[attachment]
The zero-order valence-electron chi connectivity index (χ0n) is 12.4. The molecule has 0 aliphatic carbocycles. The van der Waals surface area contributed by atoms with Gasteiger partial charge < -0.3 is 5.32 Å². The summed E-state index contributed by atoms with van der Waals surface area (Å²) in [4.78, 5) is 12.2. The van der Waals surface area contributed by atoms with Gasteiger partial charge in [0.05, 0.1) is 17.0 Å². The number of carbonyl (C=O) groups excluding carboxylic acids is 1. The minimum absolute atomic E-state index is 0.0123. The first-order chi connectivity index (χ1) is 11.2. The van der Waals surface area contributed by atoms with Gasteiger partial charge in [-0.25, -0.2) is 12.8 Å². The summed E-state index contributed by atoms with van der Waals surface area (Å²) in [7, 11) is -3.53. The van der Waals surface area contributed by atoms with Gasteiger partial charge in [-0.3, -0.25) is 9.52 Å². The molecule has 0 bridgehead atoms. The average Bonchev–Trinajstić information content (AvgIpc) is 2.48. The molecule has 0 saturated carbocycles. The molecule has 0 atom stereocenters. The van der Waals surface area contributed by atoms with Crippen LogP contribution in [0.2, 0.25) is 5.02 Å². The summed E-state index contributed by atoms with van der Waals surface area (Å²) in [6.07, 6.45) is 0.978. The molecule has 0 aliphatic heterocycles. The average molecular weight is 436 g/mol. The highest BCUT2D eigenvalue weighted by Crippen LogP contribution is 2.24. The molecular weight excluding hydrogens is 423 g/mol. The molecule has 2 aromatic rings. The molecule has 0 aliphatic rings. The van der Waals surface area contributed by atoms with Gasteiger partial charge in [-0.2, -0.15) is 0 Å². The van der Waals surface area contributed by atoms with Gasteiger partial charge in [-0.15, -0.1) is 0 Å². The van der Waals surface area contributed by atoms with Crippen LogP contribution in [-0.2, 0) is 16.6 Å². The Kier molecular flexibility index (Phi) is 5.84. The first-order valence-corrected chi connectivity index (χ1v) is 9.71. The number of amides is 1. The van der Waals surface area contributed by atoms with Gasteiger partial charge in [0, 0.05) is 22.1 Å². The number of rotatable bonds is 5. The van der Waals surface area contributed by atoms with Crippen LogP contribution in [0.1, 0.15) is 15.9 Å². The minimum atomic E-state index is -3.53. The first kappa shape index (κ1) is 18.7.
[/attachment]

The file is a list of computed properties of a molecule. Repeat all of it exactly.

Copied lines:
The zero-order valence-electron chi connectivity index (χ0n) is 12.4. The molecule has 0 aliphatic carbocycles. The van der Waals surface area contributed by atoms with Gasteiger partial charge < -0.3 is 5.32 Å². The summed E-state index contributed by atoms with van der Waals surface area (Å²) in [4.78, 5) is 12.2. The van der Waals surface area contributed by atoms with Gasteiger partial charge in [0.05, 0.1) is 17.0 Å². The number of carbonyl (C=O) groups excluding carboxylic acids is 1. The minimum absolute atomic E-state index is 0.0123. The first-order chi connectivity index (χ1) is 11.2. The van der Waals surface area contributed by atoms with Gasteiger partial charge in [-0.25, -0.2) is 12.8 Å². The summed E-state index contributed by atoms with van der Waals surface area (Å²) in [7, 11) is -3.53. The van der Waals surface area contributed by atoms with Gasteiger partial charge in [-0.3, -0.25) is 9.52 Å². The molecule has 0 bridgehead atoms. The average Bonchev–Trinajstić information content (AvgIpc) is 2.48. The molecule has 0 saturated carbocycles. The molecule has 0 atom stereocenters. The van der Waals surface area contributed by atoms with Crippen LogP contribution in [0.2, 0.25) is 5.02 Å². The summed E-state index contributed by atoms with van der Waals surface area (Å²) in [6.07, 6.45) is 0.978. The molecule has 0 aliphatic heterocycles. The average molecular weight is 436 g/mol. The highest BCUT2D eigenvalue weighted by Crippen LogP contribution is 2.24. The molecular weight excluding hydrogens is 423 g/mol. The molecule has 2 aromatic rings. The molecule has 0 aliphatic rings. The van der Waals surface area contributed by atoms with Gasteiger partial charge in [-0.2, -0.15) is 0 Å². The van der Waals surface area contributed by atoms with Gasteiger partial charge in [-0.15, -0.1) is 0 Å². The van der Waals surface area contributed by atoms with Crippen LogP contribution in [-0.2, 0) is 16.6 Å². The Kier molecular flexibility index (Phi) is 5.84. The first-order valence-corrected chi connectivity index (χ1v) is 9.71. The number of amides is 1. The van der Waals surface area contributed by atoms with Gasteiger partial charge in [0, 0.05) is 22.1 Å². The number of rotatable bonds is 5. The van der Waals surface area contributed by atoms with Crippen LogP contribution in [0.1, 0.15) is 15.9 Å². The minimum atomic E-state index is -3.53. The first kappa shape index (κ1) is 18.7.